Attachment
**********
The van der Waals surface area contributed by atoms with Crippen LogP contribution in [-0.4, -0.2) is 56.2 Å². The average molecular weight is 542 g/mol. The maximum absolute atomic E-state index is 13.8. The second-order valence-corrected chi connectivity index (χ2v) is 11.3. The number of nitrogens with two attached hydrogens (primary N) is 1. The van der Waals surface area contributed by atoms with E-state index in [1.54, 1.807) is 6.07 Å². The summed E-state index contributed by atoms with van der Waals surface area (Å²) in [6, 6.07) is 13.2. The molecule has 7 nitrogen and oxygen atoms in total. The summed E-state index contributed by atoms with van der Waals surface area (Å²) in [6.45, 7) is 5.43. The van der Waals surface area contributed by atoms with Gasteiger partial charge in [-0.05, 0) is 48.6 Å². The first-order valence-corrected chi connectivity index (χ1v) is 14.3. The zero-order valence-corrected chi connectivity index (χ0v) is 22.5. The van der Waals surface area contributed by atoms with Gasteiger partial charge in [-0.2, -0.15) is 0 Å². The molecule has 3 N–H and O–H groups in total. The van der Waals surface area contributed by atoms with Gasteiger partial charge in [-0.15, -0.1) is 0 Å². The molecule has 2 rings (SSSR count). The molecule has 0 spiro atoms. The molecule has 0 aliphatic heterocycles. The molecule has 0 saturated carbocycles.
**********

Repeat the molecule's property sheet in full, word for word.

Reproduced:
The van der Waals surface area contributed by atoms with Crippen LogP contribution in [-0.4, -0.2) is 56.2 Å². The average molecular weight is 542 g/mol. The maximum absolute atomic E-state index is 13.8. The second-order valence-corrected chi connectivity index (χ2v) is 11.3. The number of nitrogens with two attached hydrogens (primary N) is 1. The van der Waals surface area contributed by atoms with E-state index in [1.54, 1.807) is 6.07 Å². The summed E-state index contributed by atoms with van der Waals surface area (Å²) in [6, 6.07) is 13.2. The molecule has 7 nitrogen and oxygen atoms in total. The summed E-state index contributed by atoms with van der Waals surface area (Å²) in [6.45, 7) is 5.43. The van der Waals surface area contributed by atoms with Gasteiger partial charge in [-0.05, 0) is 48.6 Å². The first-order valence-corrected chi connectivity index (χ1v) is 14.3. The zero-order valence-corrected chi connectivity index (χ0v) is 22.5. The van der Waals surface area contributed by atoms with Gasteiger partial charge in [-0.2, -0.15) is 0 Å². The molecule has 3 N–H and O–H groups in total. The van der Waals surface area contributed by atoms with Gasteiger partial charge in [-0.15, -0.1) is 0 Å². The molecule has 2 rings (SSSR count). The molecule has 0 spiro atoms. The molecule has 0 aliphatic heterocycles. The molecule has 0 saturated carbocycles.